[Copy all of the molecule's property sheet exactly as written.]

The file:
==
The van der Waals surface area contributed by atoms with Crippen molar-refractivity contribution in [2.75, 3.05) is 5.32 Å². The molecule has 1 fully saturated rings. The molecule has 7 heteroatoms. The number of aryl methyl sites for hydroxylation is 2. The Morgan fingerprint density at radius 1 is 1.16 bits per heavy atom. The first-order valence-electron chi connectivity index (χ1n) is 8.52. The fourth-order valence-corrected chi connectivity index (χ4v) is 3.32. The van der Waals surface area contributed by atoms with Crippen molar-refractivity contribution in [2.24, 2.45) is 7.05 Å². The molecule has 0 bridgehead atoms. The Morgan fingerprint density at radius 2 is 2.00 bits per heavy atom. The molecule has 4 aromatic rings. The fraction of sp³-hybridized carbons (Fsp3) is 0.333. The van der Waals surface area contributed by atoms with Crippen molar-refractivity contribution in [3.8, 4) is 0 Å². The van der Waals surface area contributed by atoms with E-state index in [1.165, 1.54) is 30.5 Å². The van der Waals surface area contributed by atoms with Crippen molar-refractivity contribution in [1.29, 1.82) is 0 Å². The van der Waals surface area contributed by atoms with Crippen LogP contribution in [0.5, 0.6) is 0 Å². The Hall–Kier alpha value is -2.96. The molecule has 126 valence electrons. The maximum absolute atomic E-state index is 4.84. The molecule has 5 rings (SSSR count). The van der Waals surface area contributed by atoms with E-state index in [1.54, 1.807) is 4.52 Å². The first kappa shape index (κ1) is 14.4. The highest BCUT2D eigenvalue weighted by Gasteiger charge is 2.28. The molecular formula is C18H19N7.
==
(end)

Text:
The van der Waals surface area contributed by atoms with Crippen molar-refractivity contribution in [2.75, 3.05) is 5.32 Å². The molecule has 1 fully saturated rings. The molecule has 7 heteroatoms. The number of aryl methyl sites for hydroxylation is 2. The Morgan fingerprint density at radius 1 is 1.16 bits per heavy atom. The first-order valence-electron chi connectivity index (χ1n) is 8.52. The fourth-order valence-corrected chi connectivity index (χ4v) is 3.32. The van der Waals surface area contributed by atoms with Crippen molar-refractivity contribution in [2.24, 2.45) is 7.05 Å². The molecule has 0 bridgehead atoms. The Morgan fingerprint density at radius 2 is 2.00 bits per heavy atom. The molecule has 4 aromatic rings. The fraction of sp³-hybridized carbons (Fsp3) is 0.333. The van der Waals surface area contributed by atoms with Crippen molar-refractivity contribution in [3.8, 4) is 0 Å². The van der Waals surface area contributed by atoms with E-state index in [1.165, 1.54) is 30.5 Å². The van der Waals surface area contributed by atoms with Crippen molar-refractivity contribution in [1.29, 1.82) is 0 Å². The van der Waals surface area contributed by atoms with Crippen LogP contribution in [0.5, 0.6) is 0 Å². The Hall–Kier alpha value is -2.96. The molecule has 126 valence electrons. The maximum absolute atomic E-state index is 4.84. The molecule has 5 rings (SSSR count). The van der Waals surface area contributed by atoms with E-state index in [1.54, 1.807) is 4.52 Å². The first kappa shape index (κ1) is 14.4. The highest BCUT2D eigenvalue weighted by Gasteiger charge is 2.28. The molecular formula is C18H19N7.